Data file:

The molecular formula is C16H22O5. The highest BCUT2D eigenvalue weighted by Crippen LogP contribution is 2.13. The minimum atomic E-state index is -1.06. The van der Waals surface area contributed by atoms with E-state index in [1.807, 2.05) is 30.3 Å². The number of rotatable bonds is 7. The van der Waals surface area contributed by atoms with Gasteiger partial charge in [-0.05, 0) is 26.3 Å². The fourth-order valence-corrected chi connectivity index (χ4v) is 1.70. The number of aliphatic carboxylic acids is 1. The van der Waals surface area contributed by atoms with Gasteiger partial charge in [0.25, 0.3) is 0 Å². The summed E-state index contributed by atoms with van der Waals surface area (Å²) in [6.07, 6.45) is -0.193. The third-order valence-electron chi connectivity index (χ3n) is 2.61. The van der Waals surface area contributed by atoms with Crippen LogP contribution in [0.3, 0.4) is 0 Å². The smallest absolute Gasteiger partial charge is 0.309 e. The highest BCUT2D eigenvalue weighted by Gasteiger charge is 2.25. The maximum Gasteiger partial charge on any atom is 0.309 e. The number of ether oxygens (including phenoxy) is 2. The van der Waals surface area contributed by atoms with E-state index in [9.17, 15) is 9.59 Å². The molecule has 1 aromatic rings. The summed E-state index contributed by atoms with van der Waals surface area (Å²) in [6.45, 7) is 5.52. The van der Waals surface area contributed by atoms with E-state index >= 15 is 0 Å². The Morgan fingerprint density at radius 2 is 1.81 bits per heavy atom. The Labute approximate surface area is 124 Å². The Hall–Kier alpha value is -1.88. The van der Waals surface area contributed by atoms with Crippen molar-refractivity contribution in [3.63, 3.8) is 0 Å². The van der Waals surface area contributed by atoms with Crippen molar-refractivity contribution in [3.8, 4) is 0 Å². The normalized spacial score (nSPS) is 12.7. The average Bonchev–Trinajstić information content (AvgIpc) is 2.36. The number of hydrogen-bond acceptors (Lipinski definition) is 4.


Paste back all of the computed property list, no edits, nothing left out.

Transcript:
The molecular formula is C16H22O5. The highest BCUT2D eigenvalue weighted by Crippen LogP contribution is 2.13. The minimum atomic E-state index is -1.06. The van der Waals surface area contributed by atoms with E-state index in [1.807, 2.05) is 30.3 Å². The number of rotatable bonds is 7. The van der Waals surface area contributed by atoms with Gasteiger partial charge in [-0.05, 0) is 26.3 Å². The fourth-order valence-corrected chi connectivity index (χ4v) is 1.70. The number of aliphatic carboxylic acids is 1. The van der Waals surface area contributed by atoms with Gasteiger partial charge in [0.25, 0.3) is 0 Å². The summed E-state index contributed by atoms with van der Waals surface area (Å²) in [6.07, 6.45) is -0.193. The third-order valence-electron chi connectivity index (χ3n) is 2.61. The van der Waals surface area contributed by atoms with Crippen LogP contribution in [0.3, 0.4) is 0 Å². The smallest absolute Gasteiger partial charge is 0.309 e. The highest BCUT2D eigenvalue weighted by Gasteiger charge is 2.25. The maximum Gasteiger partial charge on any atom is 0.309 e. The number of ether oxygens (including phenoxy) is 2. The van der Waals surface area contributed by atoms with E-state index in [9.17, 15) is 9.59 Å². The molecule has 1 aromatic rings. The summed E-state index contributed by atoms with van der Waals surface area (Å²) in [6.45, 7) is 5.52. The van der Waals surface area contributed by atoms with E-state index >= 15 is 0 Å². The Morgan fingerprint density at radius 2 is 1.81 bits per heavy atom. The Labute approximate surface area is 124 Å². The Hall–Kier alpha value is -1.88. The van der Waals surface area contributed by atoms with Crippen molar-refractivity contribution in [3.63, 3.8) is 0 Å². The van der Waals surface area contributed by atoms with Crippen molar-refractivity contribution in [3.8, 4) is 0 Å². The normalized spacial score (nSPS) is 12.7. The average Bonchev–Trinajstić information content (AvgIpc) is 2.36. The number of hydrogen-bond acceptors (Lipinski definition) is 4.